I'm not an early riser, but that dawn found me seated at the coffee table at five a.m.

The cake came into visibility slowly, frosting around the middle, the 2 and 8 candles sinking slowly into the middle. And, of course, the letters, all thirteen of them. H-A-P-P-Y B-I-R-T-H-D-A-Y.

If Arthur hadn't left, on a cold morning just like that one, only three months earlier...

If he hadn't, I wouldn't be doing this alone. He's light the candles, and I'd blow them out, and I'd cut the cake and he'd offer me the first piece and we'd kiss, both our mouths lined with icing, and he'd whisper 'Happy birthday' and 'I love you' in my ear.

But Arthur had left on the stupid business trip. And the fucking loose chandelier fell on him. And the people in the hotel called me and went, "We're sorry your husband's dead we're willing to pay if you don't sue."

Money. Obviously that's all anybody else cared about. Like that money was going up to heaven to bring him back here or something.

In the whole world, the one person who would even care that I just completed twenty-eight fucking years of my life was gone.

I had no tokens of him either, except all the gifts he'd given me and his old shirts. The house we'd bought a year ago, after being married five months, which he'd loved so much? Sold by the agent who was taking care of my affairs while I was lying paralyzed in my room. The agent was actually nice, I suppose- he bought me this nice little apartment in a building his friend owned. It was probably him who convinced my boss to let me keep my job after three weeks of absence without notice.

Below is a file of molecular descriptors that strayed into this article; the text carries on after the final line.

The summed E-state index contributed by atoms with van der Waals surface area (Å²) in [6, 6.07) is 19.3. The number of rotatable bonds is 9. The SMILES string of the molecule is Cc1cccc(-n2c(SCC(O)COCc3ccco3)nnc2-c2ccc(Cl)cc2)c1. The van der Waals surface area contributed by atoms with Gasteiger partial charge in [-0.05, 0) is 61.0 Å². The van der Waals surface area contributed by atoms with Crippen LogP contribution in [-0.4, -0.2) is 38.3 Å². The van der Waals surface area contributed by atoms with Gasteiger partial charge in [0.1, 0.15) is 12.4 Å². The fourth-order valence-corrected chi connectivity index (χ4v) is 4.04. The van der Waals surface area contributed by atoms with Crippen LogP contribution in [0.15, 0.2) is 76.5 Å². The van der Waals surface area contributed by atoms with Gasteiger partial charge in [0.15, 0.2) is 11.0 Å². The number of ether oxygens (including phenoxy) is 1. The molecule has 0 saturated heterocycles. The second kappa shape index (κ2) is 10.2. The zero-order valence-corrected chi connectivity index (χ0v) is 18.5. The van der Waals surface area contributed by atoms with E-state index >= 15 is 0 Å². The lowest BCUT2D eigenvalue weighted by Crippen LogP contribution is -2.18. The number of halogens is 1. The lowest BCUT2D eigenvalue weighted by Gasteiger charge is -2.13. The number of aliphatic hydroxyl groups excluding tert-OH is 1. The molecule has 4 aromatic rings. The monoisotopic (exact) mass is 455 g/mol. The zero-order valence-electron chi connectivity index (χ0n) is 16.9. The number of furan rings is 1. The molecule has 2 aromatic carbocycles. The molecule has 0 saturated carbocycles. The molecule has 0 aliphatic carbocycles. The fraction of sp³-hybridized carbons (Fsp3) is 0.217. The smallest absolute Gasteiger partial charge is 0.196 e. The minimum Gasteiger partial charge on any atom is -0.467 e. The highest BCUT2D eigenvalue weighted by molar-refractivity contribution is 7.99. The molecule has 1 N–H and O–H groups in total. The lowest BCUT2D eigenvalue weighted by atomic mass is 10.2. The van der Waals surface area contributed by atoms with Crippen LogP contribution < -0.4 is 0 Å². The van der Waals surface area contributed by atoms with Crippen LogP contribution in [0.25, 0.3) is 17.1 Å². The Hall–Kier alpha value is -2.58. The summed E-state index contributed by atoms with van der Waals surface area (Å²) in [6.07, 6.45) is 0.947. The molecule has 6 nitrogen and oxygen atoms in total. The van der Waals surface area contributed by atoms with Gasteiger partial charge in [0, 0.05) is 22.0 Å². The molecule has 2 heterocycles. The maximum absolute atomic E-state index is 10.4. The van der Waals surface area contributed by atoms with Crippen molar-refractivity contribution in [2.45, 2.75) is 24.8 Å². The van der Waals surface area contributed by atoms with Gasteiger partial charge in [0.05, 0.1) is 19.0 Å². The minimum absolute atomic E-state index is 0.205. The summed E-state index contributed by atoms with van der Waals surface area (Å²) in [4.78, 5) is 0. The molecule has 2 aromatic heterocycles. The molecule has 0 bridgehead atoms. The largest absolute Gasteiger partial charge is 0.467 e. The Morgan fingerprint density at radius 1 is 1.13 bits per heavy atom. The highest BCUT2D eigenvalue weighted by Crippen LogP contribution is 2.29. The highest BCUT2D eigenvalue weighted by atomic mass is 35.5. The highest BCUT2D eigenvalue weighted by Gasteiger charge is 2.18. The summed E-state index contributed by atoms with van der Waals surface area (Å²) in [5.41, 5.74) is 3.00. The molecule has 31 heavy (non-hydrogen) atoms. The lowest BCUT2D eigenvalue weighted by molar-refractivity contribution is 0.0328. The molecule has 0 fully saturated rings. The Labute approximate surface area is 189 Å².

What he couldn't do anything about was the fact that I didn't care anymore.

Something slid under the door, catching the corner of my eye as I sat in front of the cake. I rose, my joints cracking, and picked up the envelope. Inside was a fancy greeting card, and for a moment I wondered who on earth had remembered my birthday. Then I turned it over.

You are invited to the bi-annual Woodstock family reunion, Alicia Martin! Don't miss the fun. Be at Woodstock mansion by noon on Sunday, May 21st!

Can't wait to see you, Al. Love, AuntieLiv.

My name and the little note at the bottom were scrawled in green marker that smelled faintly good- Auntie Liv's trademark. She did this every two years. Well, that certainly made more sense that someone actually remembering my birthday.

Auntie Liv was my father's sister. She did this family reunion thing every two years. Usually I liked going, because I'd see her and Uncle Ed, and sweet young Ebony. But I wasn't really in the mood this year, to put it mildly.

However, Auntie would never hear of me spending reunion week in my apartment all alone, so it couldn't be helped. As usual, her timing was perfect. The boss had just given us two weeks off. Sunday was in two days. Some part of my brain made a mental note to do my laundry and start packing.

Then I happened to glance over at the waiting cake. I walked back and sat it front of it. H-A-P-P-Y B-I-R-T-H-D-A-Y, it blared.

N-O-B-O-D-Y C-A-R-E-S, I wanted to tell it. L-I-T-E-R-A-L-L-Y. Instead I picked up the lighter and lit first the 2, then the 8.

The candles went out on my first blow.

My knife sliced through the chocolate oh-so-smoothly. My hand picked up the piece I'd just cut. My mouth swallowed it and sent that tingly early-morning feeling to my brain.

I snapped out of my trance when a bird called sharply outside, wiped my hands on a tissue, and went to the bathroom to brush my teeth. I found the toothbrush and happened to glance in the mirror.

My eyes wide, lips

still lined